Letter of Thanks from Mother of Young Man with Schizophrenia on Death Row

Brian... Your readers have been absolutely astounding at writing/sending extremely astute letters about mental illnesses and my son Brent Ullery and his death penalty status. Letters have come from the U.S., Germany, Israel, Australia, England, Scotland, and South Africa...and each one seems to contain yet more information or another good phrase or perspective. But, as one 82-year-old e-mailer pointed out: "I feel like I know you." That was the similar vein in all--people who must deal with these diseases know each other in only a few lines of communication. How will I ever thank them? They mean so much. After Brent's final sentencing, I plan to answer each individually.

We could still use more letters up until final sentencing at 4 p.m. on June 30 if any of your readers still care to write. They ARE making a difference, even if it might not look like it on the surface. They are educating some influential people and are being bound into Brent's permanent appeals file. Some have asked for more details, such as...

* A top priority: During the trial, Brent told the family and friends of the "victim" in a very broken and shaken voice that he sincerely apologized though he didn't know a way to do that adequately; that he knew no way to repay them "because my life isn't worth nearly as much as hers, so even killing me won't be a fair trade." The parents of this lady went to see him at the jail and also wrote to him that they accepted his apology. She has a son, however, in his late 20's who only met his mother a few months before her death. She had given him up for adoption when she was 20, and it is apparent Brent has robbed him of a relationship he would have liked to have had.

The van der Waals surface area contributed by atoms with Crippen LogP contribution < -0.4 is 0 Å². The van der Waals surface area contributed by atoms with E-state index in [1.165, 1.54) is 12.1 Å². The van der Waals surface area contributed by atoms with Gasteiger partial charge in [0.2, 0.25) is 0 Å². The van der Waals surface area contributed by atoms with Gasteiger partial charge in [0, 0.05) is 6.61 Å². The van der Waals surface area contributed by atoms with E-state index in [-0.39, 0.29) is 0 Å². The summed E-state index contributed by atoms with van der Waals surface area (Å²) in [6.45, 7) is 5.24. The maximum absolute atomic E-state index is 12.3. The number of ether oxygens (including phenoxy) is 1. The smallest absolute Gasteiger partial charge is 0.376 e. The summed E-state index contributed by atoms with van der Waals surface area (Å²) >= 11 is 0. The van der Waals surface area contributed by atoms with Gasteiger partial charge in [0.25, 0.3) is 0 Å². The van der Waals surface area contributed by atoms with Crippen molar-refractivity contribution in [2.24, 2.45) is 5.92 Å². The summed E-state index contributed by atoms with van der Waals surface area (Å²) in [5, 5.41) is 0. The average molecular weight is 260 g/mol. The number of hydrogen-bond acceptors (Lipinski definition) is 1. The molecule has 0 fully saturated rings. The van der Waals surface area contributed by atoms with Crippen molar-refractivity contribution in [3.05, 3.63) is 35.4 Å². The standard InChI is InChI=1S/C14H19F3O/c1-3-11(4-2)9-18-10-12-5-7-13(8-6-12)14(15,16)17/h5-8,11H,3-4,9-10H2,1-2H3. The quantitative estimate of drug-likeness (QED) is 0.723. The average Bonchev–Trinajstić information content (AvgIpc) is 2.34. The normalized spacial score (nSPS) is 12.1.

* Brent's current status: Jury recommended the death penalty in April with the judge still having the power to change that but he apparently has no record of doing so. Final sentencing was unexpectedly delayed until 4 p.m., June 30, because doubts arose about whether the trial was held within "speedy trial" limits. Those doubts continue but the judge has ruled that they won't make any difference now; but must be entered on appeals.

* Crime background: Four years ago, Brent Ullery, 19 at the time, went on a three-day crime spree that included killing a woman in Norman, Okla., then fleeing to Colorado, where he was apprehended by police. He had no prior convictions, no problems w/drugs or alcohol...in fact had been an honor student all his life, was on full scholarship/National Merit at University of Oklahoma, Norman, at the time; loved fishing, was great to our 90-year-old friend, president of his senior class at the new state honor school for students gifted in science and math, etc.

* Trial: Prosecution based most of its evidence on a confession by Brent, taped by Colorado police, in which Brent (obviously psychotic) said he wanted the death penalty 18 times...even asking, "if I say this, will I get the death penalty?"